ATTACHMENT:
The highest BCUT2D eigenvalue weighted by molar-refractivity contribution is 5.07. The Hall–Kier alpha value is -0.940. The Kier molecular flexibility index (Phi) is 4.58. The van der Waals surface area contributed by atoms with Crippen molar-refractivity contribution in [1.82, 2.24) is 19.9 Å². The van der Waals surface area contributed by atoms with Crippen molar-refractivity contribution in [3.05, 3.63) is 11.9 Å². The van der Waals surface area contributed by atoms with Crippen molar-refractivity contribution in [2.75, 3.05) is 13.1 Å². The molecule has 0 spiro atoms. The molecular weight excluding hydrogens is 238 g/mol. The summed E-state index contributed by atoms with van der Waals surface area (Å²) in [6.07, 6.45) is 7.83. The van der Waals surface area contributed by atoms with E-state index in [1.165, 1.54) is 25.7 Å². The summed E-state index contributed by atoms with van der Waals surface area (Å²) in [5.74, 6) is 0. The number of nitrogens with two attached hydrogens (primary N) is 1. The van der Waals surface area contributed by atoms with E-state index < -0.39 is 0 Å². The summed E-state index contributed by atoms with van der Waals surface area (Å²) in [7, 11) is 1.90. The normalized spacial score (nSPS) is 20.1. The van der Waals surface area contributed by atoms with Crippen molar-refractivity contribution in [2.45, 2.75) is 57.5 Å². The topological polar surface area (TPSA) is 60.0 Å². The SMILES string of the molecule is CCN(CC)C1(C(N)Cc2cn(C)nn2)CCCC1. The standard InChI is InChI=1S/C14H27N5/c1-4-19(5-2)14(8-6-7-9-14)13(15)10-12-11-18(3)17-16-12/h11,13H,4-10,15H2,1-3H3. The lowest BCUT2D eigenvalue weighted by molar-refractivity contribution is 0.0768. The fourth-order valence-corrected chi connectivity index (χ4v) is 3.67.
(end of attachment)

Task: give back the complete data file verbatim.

The highest BCUT2D eigenvalue weighted by molar-refractivity contribution is 5.07. The Hall–Kier alpha value is -0.940. The Kier molecular flexibility index (Phi) is 4.58. The van der Waals surface area contributed by atoms with Crippen molar-refractivity contribution in [1.82, 2.24) is 19.9 Å². The van der Waals surface area contributed by atoms with Crippen molar-refractivity contribution in [3.05, 3.63) is 11.9 Å². The van der Waals surface area contributed by atoms with Crippen molar-refractivity contribution in [2.75, 3.05) is 13.1 Å². The molecule has 0 spiro atoms. The molecular weight excluding hydrogens is 238 g/mol. The summed E-state index contributed by atoms with van der Waals surface area (Å²) in [6.07, 6.45) is 7.83. The van der Waals surface area contributed by atoms with E-state index in [1.165, 1.54) is 25.7 Å². The summed E-state index contributed by atoms with van der Waals surface area (Å²) in [5.74, 6) is 0. The number of nitrogens with two attached hydrogens (primary N) is 1. The van der Waals surface area contributed by atoms with E-state index < -0.39 is 0 Å². The summed E-state index contributed by atoms with van der Waals surface area (Å²) in [7, 11) is 1.90. The normalized spacial score (nSPS) is 20.1. The van der Waals surface area contributed by atoms with Crippen molar-refractivity contribution in [2.45, 2.75) is 57.5 Å². The topological polar surface area (TPSA) is 60.0 Å². The SMILES string of the molecule is CCN(CC)C1(C(N)Cc2cn(C)nn2)CCCC1. The standard InChI is InChI=1S/C14H27N5/c1-4-19(5-2)14(8-6-7-9-14)13(15)10-12-11-18(3)17-16-12/h11,13H,4-10,15H2,1-3H3. The lowest BCUT2D eigenvalue weighted by molar-refractivity contribution is 0.0768. The fourth-order valence-corrected chi connectivity index (χ4v) is 3.67.